“Federal and California decisions both recognize the right of employers to make unconstrained decisions when fundamental management or policy choices are involved. In his concurrence in [Fibreboard Corp. v. Labor Board (1964) 379 U.S. 203, 85 S.Ct. 398, 13 L.Ed.2d 233], Justice Stewart declared that management decisions that ‘lie at the core of entrepreneurial control’ or are ‘fundamental to the basic direction of a corporate enterprise’ should be excluded from the mandatory bargaining requirements of the NLRA. [Citation.] Thus federal cases have held an employer need not bargain about a decision to shut down a plant for economic reasons [citation], nor about a decision to cancel a contract with a customer, even though layoffs result from such cancellation [citation].” (Farrell, supra, 41 Cal.3d at p. 663, 224 Cal.Rptr. 688, 715 P.2d 648.)
The California courts have applied a similar, though limited,2 exception to the MMBA. In San Jose Peace Officer's Assn. v. City of San Jose (1978) 78 Cal.App.3d 935, 144 Cal.Rptr. 638, the court held that changes to a policy regarding the use of force by police officers were not within the MMBA's scope of representation. The court reasoned that managerial decisions are subject to meet and confer only if they “primarily” involve working conditions. (Id., at pp. 934–946, 144 Cal.Rptr. 638.) The court acknowledged the new use of force policy would affect the conditions of employment by affecting officer safety. However, the court concluded that “the safety of the policeman, as important as it is, is so inextricably interwoven with important policy considerations relating to basic concepts of the entire system of criminal justice that we cannot say that the use of force policy concerns ‘primarily’ a matter of wages, hours or working conditions.” (Id., at p. 946, 144 Cal.Rptr. 638). Thus, the court held that changes in the use of force policy were exempt from the meet and confer requirement. (Id., at p. 947, 144 Cal.Rptr. 638.)
Similarly, in Berkeley Police Assn. v City of Berkeley (1977) 76 Cal.App.3d 931, 143 Cal.Rptr. 255, the city unilaterally allowed a member of the citizens' police review commission to attend closed police department hearings regarding citizen complaints against police officers. The officers' union challenged the decision on the ground the city had failed to meet and confer. (Id., at pp. 934–936, 143 Cal.Rptr. 255.) The Court of Appeal held the action was not within the scope of representation because it was a “fundamental policy decision[ ].” According to the court, “[t]o require public officials to meet and confer with their employees regarding fundamental policy decisions such as those here presented, would place an intolerable burden upon fair and efficient administration of state and local government.” (Id., at p. 937, 143 Cal.Rptr. 255.)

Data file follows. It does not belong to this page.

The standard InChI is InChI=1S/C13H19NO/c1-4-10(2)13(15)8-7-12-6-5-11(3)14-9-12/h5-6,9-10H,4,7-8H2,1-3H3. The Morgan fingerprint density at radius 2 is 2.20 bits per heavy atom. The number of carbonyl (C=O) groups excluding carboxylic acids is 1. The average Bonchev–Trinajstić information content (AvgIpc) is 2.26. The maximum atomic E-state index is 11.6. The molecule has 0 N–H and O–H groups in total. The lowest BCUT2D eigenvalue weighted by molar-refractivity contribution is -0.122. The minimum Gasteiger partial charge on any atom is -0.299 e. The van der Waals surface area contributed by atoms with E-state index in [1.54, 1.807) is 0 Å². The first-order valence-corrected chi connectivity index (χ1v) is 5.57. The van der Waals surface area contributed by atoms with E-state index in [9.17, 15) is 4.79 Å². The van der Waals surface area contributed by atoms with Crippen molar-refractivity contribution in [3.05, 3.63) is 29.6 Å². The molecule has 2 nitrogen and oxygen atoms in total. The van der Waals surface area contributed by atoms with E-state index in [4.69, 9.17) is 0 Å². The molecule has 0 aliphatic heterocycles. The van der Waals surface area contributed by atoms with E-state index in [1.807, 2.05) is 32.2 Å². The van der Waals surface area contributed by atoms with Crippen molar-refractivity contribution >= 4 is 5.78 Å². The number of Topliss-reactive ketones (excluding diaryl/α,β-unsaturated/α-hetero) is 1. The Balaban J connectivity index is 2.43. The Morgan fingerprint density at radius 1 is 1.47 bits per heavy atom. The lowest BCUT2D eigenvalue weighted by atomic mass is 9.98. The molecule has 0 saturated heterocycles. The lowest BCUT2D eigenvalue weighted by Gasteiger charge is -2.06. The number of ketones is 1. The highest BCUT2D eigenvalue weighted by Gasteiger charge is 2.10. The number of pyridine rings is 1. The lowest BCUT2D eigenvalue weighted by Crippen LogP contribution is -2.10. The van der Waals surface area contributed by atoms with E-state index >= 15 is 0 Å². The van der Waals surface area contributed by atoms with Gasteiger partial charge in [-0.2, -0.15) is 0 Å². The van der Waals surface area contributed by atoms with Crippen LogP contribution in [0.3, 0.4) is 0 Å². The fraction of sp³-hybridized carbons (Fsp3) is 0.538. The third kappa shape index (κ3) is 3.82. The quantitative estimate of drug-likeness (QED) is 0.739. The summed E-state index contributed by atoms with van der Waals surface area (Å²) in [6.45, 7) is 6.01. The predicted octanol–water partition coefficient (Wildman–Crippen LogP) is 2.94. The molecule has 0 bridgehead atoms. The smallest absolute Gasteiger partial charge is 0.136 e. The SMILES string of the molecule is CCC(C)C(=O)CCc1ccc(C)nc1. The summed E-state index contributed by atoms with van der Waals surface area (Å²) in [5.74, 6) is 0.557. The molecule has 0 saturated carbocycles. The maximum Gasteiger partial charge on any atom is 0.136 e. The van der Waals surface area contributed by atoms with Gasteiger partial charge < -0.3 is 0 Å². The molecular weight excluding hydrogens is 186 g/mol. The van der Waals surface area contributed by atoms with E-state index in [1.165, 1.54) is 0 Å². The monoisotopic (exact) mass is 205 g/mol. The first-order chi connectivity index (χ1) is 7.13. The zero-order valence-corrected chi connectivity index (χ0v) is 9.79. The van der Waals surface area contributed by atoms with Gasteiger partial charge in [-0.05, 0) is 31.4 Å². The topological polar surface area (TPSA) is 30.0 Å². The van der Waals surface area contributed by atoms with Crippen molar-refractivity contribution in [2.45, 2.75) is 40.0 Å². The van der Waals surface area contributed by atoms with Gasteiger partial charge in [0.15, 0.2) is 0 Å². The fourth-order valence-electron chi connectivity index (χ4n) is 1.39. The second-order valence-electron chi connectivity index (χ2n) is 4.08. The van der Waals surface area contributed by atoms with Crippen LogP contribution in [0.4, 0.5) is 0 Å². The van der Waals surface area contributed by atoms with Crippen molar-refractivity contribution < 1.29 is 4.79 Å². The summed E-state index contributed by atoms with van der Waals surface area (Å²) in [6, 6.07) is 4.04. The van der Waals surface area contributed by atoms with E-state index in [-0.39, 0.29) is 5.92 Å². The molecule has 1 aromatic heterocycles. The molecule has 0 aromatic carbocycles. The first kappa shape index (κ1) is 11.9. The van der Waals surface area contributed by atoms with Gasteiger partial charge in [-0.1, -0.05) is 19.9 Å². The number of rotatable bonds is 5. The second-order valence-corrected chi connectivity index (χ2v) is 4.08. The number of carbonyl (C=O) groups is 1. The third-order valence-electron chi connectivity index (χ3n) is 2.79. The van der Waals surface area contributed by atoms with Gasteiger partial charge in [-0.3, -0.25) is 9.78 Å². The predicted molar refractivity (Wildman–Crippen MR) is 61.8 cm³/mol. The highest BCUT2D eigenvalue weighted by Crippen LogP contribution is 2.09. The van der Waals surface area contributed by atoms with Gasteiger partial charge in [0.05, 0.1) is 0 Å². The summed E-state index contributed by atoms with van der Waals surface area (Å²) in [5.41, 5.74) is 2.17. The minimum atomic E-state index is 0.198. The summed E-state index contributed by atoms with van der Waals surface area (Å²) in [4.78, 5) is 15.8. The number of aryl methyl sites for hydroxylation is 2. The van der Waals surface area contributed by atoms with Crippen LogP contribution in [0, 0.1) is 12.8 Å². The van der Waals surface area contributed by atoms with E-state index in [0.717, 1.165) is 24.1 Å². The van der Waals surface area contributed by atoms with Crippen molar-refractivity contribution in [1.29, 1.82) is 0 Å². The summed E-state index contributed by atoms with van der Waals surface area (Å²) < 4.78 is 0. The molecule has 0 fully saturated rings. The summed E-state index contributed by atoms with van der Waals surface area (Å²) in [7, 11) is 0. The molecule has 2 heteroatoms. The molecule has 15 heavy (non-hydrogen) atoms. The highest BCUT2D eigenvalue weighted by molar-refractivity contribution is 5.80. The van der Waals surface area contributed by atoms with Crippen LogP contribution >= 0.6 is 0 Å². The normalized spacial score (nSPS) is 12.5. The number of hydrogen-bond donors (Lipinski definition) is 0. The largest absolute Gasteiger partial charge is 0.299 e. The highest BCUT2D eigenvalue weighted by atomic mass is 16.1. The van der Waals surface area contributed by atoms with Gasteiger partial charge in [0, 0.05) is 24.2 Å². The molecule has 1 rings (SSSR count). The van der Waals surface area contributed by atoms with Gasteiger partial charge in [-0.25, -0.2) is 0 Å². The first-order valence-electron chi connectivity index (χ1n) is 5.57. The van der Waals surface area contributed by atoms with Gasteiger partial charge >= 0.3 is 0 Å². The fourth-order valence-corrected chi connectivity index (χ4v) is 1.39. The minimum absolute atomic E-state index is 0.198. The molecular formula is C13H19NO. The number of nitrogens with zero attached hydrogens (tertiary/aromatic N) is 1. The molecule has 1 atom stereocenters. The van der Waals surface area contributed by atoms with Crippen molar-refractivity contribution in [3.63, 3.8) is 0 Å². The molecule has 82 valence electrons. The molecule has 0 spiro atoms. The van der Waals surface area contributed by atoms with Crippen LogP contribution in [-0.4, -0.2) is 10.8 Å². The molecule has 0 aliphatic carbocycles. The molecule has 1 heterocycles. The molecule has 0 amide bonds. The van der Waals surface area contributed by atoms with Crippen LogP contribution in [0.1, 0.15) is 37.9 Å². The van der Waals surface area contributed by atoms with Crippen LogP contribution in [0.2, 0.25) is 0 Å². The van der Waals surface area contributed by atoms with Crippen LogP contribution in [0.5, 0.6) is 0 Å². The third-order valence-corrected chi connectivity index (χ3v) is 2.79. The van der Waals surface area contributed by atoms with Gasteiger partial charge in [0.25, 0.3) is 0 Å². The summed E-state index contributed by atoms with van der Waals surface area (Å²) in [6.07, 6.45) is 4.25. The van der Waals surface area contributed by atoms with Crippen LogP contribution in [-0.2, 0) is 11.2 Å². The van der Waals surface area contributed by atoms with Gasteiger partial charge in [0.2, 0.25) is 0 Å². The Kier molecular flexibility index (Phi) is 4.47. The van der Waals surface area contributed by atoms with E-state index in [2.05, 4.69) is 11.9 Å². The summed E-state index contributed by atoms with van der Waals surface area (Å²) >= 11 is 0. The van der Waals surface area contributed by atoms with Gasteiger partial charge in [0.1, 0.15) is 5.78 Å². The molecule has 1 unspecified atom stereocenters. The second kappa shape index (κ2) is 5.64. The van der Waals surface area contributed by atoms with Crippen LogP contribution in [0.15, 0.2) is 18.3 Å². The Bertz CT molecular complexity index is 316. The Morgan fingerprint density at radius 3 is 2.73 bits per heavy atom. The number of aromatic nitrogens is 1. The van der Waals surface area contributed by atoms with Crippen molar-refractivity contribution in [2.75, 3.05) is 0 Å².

Relying on San Jose, Berkeley, and other cases, the City first contends that the whole subject of immediate replacement is exempt from the meet and confer requirement because immediate replacement requests are fundamental management decisions involving fiscal and operational considerations. According to the City, it must be free to refrain from immediately filling vacancies in times of tight budgets or to immediately fill those vacancies when operational considerations so require. We believe this issue is a red herring. First, there is no suggestion the decision in this case resulted from economic or operational considerations. To the contrary, the fire commission decided to limit the requests for immediate replacement because it was concerned senior members might retire at the last minute to benefit candidates on the 1985 list who would not otherwise be promoted. Secondly, respondents are not challenging the City's overall authority to exercise discretion in requesting immediate replacements. Instead, respondents are challenging a change in a very specific practice. In the past, the City had routinely requested immediate replacement for all eligible fire department candidates when an eligibility list was about to expire, in order to benefit those candidates. But for a change in that policy, respondent Stewart would have been made a captain.